In a mailing list message on Sunday, Linus Torvalds apologizes for a lifelong of outbursts and snappy retorts at developers that may have driven them away from the Linux project, and promises to work on improving his attitude.

The message starts with a short, technical note that informs of the progress made in release candidate 4 for Linux kernel 4.19. Then it switches to apologetic mode, triggered by the effects of him scheduling a family vacation overlapping with the Linux Kernel Maintainer's Summit.

Torvalds' had hoped he could skip the conference this year and booked a trip to Edinburgh, Scotland, in the same period as the 30 or so leading core kernel developers planned to meet in Vancouver, Canada, to plan the future development cycles and discuss the current state of Linux kernel.

After private talks, it was convened that the only feasible choices were for Torvalds not to attend, suggested by the Linux creator himself, or to move the conference in Edinburgh. The Program Committee decided on the latter option.

The discussions generated by this situation appear to be the proverbial straw that broke the camel's back and changed tracks, focusing on Torvalds' behavior and reactions towards people in the community that came with technical suggestions he deemed not good enough (yes, his reply to Intel's approach to patching Spectre is among them).

This is my reality.  I am not an emotionally empathetic kind of person and that probably doesn't come as a big surprise to anybody.  Least of all me.  The fact that I then misread people and don't realize (for years) how badly I've judged a situation and contributed to an unprofessional environment is not good.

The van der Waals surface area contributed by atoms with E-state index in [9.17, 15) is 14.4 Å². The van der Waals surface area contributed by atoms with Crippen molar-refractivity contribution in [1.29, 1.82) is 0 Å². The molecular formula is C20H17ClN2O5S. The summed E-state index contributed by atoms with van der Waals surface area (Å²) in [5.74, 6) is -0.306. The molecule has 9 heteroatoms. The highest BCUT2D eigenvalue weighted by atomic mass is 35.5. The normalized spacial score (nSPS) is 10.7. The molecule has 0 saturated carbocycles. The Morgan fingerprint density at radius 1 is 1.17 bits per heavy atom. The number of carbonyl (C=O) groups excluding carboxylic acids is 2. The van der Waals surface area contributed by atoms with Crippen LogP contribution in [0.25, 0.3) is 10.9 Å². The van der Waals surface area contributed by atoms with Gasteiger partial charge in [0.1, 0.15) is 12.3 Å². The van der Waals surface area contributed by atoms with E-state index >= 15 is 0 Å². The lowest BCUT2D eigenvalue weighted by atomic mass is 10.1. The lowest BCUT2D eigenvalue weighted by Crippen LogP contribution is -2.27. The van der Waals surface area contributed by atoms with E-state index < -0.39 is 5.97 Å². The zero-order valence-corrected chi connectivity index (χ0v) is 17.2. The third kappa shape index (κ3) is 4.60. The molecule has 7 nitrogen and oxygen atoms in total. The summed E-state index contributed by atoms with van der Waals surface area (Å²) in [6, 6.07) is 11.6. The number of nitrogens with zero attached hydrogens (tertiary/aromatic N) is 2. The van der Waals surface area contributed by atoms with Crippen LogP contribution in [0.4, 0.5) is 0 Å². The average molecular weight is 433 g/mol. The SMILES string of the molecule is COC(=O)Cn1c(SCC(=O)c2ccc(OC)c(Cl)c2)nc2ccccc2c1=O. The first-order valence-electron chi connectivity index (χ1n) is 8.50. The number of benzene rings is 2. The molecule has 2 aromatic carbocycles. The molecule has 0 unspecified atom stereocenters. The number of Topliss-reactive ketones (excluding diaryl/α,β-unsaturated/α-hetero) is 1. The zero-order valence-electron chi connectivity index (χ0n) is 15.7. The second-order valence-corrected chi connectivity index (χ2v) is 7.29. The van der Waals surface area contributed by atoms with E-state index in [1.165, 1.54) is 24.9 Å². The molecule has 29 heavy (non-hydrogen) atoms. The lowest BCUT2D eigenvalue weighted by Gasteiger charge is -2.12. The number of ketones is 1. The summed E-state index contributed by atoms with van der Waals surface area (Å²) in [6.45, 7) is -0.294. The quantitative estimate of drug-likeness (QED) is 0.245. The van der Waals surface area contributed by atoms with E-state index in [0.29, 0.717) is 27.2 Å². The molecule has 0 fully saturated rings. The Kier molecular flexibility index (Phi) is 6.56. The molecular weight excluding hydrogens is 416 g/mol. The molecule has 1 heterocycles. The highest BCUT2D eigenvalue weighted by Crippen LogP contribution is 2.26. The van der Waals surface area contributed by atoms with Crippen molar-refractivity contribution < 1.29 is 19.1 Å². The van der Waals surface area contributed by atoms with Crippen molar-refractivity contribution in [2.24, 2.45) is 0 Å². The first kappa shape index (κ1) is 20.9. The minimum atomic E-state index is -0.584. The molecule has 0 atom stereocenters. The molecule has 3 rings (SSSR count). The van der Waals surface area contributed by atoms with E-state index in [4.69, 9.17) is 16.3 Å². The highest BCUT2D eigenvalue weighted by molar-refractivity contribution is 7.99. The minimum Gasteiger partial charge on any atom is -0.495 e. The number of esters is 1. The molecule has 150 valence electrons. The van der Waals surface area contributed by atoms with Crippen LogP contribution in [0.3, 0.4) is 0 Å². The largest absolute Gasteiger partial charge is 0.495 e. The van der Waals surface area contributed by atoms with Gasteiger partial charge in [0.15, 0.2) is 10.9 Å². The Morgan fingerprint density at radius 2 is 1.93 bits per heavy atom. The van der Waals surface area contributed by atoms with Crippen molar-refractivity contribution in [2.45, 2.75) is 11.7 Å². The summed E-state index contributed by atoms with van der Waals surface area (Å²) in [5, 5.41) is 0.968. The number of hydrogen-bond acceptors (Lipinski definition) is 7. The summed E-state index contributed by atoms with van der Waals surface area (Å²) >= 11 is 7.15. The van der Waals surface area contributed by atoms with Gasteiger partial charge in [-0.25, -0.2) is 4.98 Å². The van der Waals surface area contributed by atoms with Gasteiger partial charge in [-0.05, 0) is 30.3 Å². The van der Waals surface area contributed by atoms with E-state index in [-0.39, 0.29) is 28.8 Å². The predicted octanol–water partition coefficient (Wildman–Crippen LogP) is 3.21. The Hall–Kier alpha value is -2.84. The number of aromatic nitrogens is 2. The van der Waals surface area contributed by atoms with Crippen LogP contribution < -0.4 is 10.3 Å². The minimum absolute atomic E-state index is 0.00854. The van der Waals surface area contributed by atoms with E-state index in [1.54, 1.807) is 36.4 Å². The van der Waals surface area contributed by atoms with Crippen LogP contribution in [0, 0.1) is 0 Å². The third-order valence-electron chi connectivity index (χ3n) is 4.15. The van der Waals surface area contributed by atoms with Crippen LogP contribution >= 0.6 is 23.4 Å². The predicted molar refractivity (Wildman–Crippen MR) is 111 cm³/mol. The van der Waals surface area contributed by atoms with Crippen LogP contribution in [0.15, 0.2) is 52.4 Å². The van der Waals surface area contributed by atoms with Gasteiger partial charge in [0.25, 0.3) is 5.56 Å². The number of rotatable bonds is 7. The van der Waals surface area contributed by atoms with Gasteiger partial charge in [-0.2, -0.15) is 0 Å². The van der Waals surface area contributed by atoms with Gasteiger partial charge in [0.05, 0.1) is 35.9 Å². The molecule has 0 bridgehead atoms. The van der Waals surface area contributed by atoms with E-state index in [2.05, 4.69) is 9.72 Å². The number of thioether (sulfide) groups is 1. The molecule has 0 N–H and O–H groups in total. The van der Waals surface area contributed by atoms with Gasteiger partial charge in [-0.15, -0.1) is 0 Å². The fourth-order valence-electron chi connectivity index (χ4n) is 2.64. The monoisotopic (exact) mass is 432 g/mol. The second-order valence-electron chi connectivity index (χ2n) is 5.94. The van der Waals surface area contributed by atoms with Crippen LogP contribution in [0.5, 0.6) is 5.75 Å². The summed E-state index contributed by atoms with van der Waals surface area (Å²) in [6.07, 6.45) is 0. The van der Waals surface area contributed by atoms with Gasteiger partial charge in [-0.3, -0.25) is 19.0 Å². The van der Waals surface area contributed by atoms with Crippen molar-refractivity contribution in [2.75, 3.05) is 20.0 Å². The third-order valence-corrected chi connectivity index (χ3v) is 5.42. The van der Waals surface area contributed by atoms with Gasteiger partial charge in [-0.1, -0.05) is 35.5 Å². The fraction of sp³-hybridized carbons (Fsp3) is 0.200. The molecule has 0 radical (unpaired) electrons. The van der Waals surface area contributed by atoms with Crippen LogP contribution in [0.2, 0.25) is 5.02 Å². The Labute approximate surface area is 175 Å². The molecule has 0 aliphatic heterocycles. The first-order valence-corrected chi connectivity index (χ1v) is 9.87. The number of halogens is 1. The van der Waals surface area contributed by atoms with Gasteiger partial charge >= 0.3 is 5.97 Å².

This week people in our community confronted me about my lifetime of not understanding emotions.  My flippant attacks in emails have been both unprofessional and uncalled for.  Especially at times when I made it personal.  In my quest for a better patch, this made sense to me. I know now this was not OK and I am truly sorry.

The above is basically a long-winded way to get to the somewhat painful personal admission that hey, I need to change some of my behavior, and I want to apologize to the people that my personal behavior hurt and possibly drove away from kernel development entirely.

I am going to take time off and get some assistance on how to understand people’s emotions and respond appropriately.

To give himself the time to come up with a patch for being better at human interaction, Torvalds will pass the kernel 4.19 wrapping to Greg Kroah-Hartman, the current Linux kernel maintainer for the stable branch.

The community should not take this as Torvalds being burned out, or a sign of him wanting to give up maintaining Linux.

It is just a break to "try and fix my own behavior," the Linux top maintainer assures, adding that this gap is similar to the one he took when he wrote Git version control system.

Torvalds says that while he will get help to change his behavior, he also plans to fix some issues in his tooling and workflow.

"Maybe I can get an email filter in place so at when I send email with curse-words, they just won't go out."

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